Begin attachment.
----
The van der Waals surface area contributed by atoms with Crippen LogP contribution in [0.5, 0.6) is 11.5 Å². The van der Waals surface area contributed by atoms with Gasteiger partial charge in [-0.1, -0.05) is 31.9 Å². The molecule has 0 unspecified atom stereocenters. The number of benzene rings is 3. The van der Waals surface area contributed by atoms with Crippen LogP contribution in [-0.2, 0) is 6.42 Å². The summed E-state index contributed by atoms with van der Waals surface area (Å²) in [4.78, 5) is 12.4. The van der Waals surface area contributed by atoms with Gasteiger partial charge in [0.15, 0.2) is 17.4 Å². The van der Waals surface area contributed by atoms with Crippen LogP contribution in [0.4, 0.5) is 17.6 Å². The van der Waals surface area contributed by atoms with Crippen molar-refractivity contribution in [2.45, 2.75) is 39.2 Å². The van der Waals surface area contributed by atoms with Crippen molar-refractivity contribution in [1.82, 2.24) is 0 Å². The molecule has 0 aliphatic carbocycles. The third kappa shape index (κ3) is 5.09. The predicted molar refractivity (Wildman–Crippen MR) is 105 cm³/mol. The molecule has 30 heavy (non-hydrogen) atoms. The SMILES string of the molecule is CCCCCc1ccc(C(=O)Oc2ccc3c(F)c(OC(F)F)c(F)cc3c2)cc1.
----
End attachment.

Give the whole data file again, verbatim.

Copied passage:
The van der Waals surface area contributed by atoms with Crippen LogP contribution in [0.5, 0.6) is 11.5 Å². The van der Waals surface area contributed by atoms with Gasteiger partial charge in [-0.1, -0.05) is 31.9 Å². The molecule has 0 unspecified atom stereocenters. The number of benzene rings is 3. The van der Waals surface area contributed by atoms with Crippen LogP contribution in [-0.2, 0) is 6.42 Å². The summed E-state index contributed by atoms with van der Waals surface area (Å²) in [4.78, 5) is 12.4. The van der Waals surface area contributed by atoms with Gasteiger partial charge in [0.15, 0.2) is 17.4 Å². The van der Waals surface area contributed by atoms with Crippen LogP contribution in [0.4, 0.5) is 17.6 Å². The van der Waals surface area contributed by atoms with Crippen molar-refractivity contribution in [2.45, 2.75) is 39.2 Å². The van der Waals surface area contributed by atoms with Crippen molar-refractivity contribution in [1.82, 2.24) is 0 Å². The molecule has 0 aliphatic carbocycles. The third kappa shape index (κ3) is 5.09. The predicted molar refractivity (Wildman–Crippen MR) is 105 cm³/mol. The molecule has 30 heavy (non-hydrogen) atoms. The SMILES string of the molecule is CCCCCc1ccc(C(=O)Oc2ccc3c(F)c(OC(F)F)c(F)cc3c2)cc1.